In a crowded bookstore tucked away in Building C at Fort Mason I met Dr. Riane Eisler, a scholar, author, activist and founder of the Center for Partnership Studies (CPS). On this evening, I joined several dozen other people interested in CPS, who had gathered to learn more about partnership and other objectives of this visionary organization.

Riane Eisler is the author of the international bestseller, The Chalice and The Blade. In this ground-breaking book she describes a way of life based on equality, nonviolence, and harmony with nature. The Partnership Way is explored in each of her books with revolutionary ideas making their way into art, politics, business, personal relationships, education and public policy. Most recently in, The Real Wealth of Nations: Creating a Caring Economics she charts a new course for economics and social policy that seeks to correct the flawed systems that misallocate our human and natural resources.

For two decades Dr Eisler’s research has explored the most fundamental questions about human society and our true nature as caring human beings. Why are we so violent? Has it always been this way? What perpetuates the pain and violence we see even in our most intimate relations? How can this be stopped? How can we avoid the mass extinction that is made ever more possible and perhaps inevitable with today’s advanced technology?

She admits her quest for cultural transformation is deeply rooted in her experience as a small child. Riane Eisler fled Europe with her family in 1938 on Crystal Night, the date terrorism exploded across Germany ushering in a madness that gripped the world. Nearly losing her life to Nazi violence has driven her to a passionate search for the answers that her caring heart knew existed. She had to discover the antidote to the holocaust.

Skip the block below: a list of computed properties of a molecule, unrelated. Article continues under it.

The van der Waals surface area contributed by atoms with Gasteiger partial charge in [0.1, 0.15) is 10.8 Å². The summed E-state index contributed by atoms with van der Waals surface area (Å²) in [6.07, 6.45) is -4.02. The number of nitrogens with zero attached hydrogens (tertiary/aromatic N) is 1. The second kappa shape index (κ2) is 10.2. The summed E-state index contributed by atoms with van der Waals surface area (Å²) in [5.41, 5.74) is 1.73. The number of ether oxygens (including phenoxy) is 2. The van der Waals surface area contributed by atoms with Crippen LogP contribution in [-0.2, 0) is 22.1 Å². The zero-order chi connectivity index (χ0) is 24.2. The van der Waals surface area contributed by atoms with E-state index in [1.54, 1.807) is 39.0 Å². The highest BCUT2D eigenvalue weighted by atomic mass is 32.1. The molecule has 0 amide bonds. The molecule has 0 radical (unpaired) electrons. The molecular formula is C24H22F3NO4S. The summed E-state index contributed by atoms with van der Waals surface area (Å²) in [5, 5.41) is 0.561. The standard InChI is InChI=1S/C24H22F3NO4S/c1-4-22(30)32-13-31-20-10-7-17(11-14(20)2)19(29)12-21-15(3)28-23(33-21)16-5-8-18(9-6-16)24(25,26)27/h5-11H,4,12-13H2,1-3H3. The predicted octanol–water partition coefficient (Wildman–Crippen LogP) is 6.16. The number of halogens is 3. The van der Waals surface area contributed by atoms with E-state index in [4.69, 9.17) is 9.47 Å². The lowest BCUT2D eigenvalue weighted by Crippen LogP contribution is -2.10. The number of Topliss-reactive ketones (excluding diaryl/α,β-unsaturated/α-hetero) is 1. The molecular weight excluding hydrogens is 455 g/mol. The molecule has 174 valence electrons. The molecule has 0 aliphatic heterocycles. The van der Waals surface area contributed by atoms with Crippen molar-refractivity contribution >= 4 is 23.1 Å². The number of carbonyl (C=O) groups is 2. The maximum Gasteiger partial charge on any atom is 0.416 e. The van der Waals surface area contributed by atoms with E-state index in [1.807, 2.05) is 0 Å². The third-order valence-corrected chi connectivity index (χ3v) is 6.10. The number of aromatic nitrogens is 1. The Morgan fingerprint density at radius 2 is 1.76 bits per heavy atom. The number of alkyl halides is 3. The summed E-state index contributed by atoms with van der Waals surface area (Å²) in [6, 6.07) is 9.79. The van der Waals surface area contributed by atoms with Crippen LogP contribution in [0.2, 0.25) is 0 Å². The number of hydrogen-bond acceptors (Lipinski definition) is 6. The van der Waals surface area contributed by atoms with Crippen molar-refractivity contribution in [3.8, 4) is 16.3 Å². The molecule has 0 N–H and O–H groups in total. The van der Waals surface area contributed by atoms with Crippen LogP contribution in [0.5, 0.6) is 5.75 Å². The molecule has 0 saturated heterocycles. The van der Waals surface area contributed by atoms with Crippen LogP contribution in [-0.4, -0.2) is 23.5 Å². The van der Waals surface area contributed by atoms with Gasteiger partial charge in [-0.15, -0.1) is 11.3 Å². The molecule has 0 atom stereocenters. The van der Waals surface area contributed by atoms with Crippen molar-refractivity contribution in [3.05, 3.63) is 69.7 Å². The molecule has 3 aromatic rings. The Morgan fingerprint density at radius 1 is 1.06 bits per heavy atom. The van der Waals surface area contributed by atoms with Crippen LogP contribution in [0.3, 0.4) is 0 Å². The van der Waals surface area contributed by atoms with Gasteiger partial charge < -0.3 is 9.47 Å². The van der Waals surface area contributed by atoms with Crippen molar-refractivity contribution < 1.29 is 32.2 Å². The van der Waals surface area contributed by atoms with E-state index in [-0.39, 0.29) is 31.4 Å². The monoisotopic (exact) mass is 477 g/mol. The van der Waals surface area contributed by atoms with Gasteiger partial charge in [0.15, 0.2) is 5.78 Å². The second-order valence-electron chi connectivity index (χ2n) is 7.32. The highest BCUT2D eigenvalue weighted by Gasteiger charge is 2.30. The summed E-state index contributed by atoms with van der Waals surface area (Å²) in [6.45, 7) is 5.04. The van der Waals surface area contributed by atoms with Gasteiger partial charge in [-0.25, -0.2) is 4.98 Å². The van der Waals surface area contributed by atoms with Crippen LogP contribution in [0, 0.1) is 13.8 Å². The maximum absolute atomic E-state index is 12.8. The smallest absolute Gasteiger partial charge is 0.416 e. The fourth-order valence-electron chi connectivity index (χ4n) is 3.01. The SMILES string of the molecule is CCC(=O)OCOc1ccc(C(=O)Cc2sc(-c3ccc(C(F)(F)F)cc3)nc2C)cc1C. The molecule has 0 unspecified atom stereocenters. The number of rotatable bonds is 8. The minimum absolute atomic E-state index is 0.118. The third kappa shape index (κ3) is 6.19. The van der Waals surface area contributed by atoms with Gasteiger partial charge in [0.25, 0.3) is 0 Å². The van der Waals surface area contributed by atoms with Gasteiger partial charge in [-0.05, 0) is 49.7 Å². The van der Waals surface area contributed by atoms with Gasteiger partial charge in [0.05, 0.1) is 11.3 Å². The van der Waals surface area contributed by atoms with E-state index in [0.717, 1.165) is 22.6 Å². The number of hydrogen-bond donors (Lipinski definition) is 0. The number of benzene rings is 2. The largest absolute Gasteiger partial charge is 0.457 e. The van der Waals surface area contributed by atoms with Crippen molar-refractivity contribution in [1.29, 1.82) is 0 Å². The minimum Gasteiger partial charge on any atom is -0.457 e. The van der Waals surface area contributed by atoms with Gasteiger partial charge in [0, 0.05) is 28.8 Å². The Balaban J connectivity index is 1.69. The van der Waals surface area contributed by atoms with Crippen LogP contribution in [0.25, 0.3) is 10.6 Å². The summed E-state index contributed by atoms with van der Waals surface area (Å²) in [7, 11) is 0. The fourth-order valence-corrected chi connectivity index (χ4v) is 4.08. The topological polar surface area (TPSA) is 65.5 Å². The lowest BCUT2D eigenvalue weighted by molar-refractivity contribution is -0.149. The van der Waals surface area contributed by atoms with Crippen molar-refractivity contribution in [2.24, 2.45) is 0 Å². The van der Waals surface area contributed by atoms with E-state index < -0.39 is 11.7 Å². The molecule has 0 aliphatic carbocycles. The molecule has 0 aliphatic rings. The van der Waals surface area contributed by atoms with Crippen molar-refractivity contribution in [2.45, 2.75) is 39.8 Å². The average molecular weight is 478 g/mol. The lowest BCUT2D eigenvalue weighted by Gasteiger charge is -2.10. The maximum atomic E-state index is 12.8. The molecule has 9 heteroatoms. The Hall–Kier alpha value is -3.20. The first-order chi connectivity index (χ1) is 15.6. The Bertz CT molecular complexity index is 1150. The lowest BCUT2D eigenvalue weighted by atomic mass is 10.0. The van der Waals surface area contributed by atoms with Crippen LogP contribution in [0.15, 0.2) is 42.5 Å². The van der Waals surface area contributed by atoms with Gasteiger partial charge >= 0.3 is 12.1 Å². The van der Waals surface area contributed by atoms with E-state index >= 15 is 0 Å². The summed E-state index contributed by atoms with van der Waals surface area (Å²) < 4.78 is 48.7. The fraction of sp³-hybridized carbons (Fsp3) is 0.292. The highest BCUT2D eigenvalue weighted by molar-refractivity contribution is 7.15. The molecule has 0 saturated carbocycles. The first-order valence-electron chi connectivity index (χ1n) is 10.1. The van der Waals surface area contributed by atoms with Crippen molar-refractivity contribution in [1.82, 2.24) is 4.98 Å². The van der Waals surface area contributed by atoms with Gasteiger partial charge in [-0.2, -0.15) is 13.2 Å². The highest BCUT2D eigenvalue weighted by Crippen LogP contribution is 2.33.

Find out how you can join the partnership movement and create a new future on this planet that celebrates pleasure instead of pain, equality and creativity instead of domination and oppression. Help ensure the stories our children tell their children will be different. Read. Act. Donate.

Don’t you want to be one? I do. What if someone like me with no political party involvement (in recent decades at least) could be invited to be a super delegate? I really want to be invited to a party, any party with adults, actually, will do. It doesn’t have to be a political party. I want to attend a party where I can have my way. Or have my say. Perhaps that is the same thing. A party with other super delegates. That is the best part. A big orgy of super people. Saying and doing and voting. It’d be just super. Whirling around Denver on a mountain high of some sort. Healing the Democratic party. Having our way, paving the way to November. Dancing and singing, knowing we are going to make a better (super) future for America.